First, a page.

‘Queensbury Rules this ain’t’ – learning the brutal Israeli self-defence Krav Maga at a Wellington workshop

I’m standing with my eyes closed, waiting for someone to hit me.

The aim of the exercise is to condition us to stress and a moment later I’m struck hard in the chest. When I open my eyes, fists are thrown and I try to implement the defense techniques we have drilled. I block a few punches but miss just as many.

If it had been a real-life situation, I’d have been in trouble.

I was enrolled in a one-day Krav Maga workshop in Wellington, hosted by internationally renowned instructor Tim Alexander.

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Held at the Filipino Community Centre, in Petone, the course consisted of self-defence, how to protect a partner in the midst of an attack and how to act in an “active shooter scenario”.

Krav Maga instructors Tim Alexander and Gabriel Molina face-off during a training exercise.

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Krav Maga instructors Tim Alexander and Gabriel Molina face-off during a training exercise.

There were 25 in attendance, a third were women and the ages ranged from mid-teens to mid-60s.

Most people already studied Krav Maga and signed up to bolster their skills, others were there for the first time looking to learn a few techniques to defend themselves.

Krav Maga means “contact combat” in Hebrew and was developed in Eastern Europe in the 1930s by Imi Lichtenfeld to protect Jews from Nazi attacks. In 1944 he began training the Jewish paramilitary, which would later become the Israel Defense Forces (IDF).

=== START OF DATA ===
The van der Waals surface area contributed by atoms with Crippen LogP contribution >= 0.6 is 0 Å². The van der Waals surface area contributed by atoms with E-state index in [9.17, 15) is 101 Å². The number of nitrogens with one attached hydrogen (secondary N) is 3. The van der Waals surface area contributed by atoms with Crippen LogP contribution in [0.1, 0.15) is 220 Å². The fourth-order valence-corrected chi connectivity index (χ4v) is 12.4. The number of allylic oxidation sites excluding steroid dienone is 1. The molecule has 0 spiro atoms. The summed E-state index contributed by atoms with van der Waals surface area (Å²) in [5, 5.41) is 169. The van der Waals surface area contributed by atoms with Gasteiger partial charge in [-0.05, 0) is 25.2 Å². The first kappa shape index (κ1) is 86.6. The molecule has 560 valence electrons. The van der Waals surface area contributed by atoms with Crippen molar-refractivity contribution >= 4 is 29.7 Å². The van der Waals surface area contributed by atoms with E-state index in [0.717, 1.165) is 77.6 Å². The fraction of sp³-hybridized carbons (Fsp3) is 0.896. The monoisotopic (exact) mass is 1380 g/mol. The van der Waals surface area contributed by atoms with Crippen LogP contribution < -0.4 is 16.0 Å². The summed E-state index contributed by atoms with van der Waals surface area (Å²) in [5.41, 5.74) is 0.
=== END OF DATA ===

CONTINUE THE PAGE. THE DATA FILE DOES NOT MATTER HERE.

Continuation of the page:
The modern system is based on Lichtenfeld’s teaching but also incorporates boxing, Muay Thai and Jiu-Jitsu.

We stood in line as Alexander outlined the day.

The 41-year-old is from Brisbane and has been practicing Krav Maga for 16 years. His role with the International Krav Maga Federation (IKMF) has seen him teach hand-to-hand combat to police, military and aviation staff.

The dad-of-one also has a degree in clinical psychology, giving him an insight into the complex cognitive processes that occur when a person faces a threat.

The International Krav Maga Federation is officially contracted to deliver the training to the Israeli Defense Force

Uriel Sinai/GETTY

The International Krav Maga Federation is officially contracted to deliver the training to the Israeli Defense Force

“We all know about fight or flight but there is a third, more common, outcome – to freeze,” he told us.

“If an attack happens most people don’t know how to act, their first thought is, ‘why is this happening to me’?”

We warm up with a range of stretches before being shown some basic defensive moves.

Gabriel Molina, IKMF’s NZ director, simulates an attack and Alexander responds with a violent burst of punches and kicks, before turning and fleeing the situation.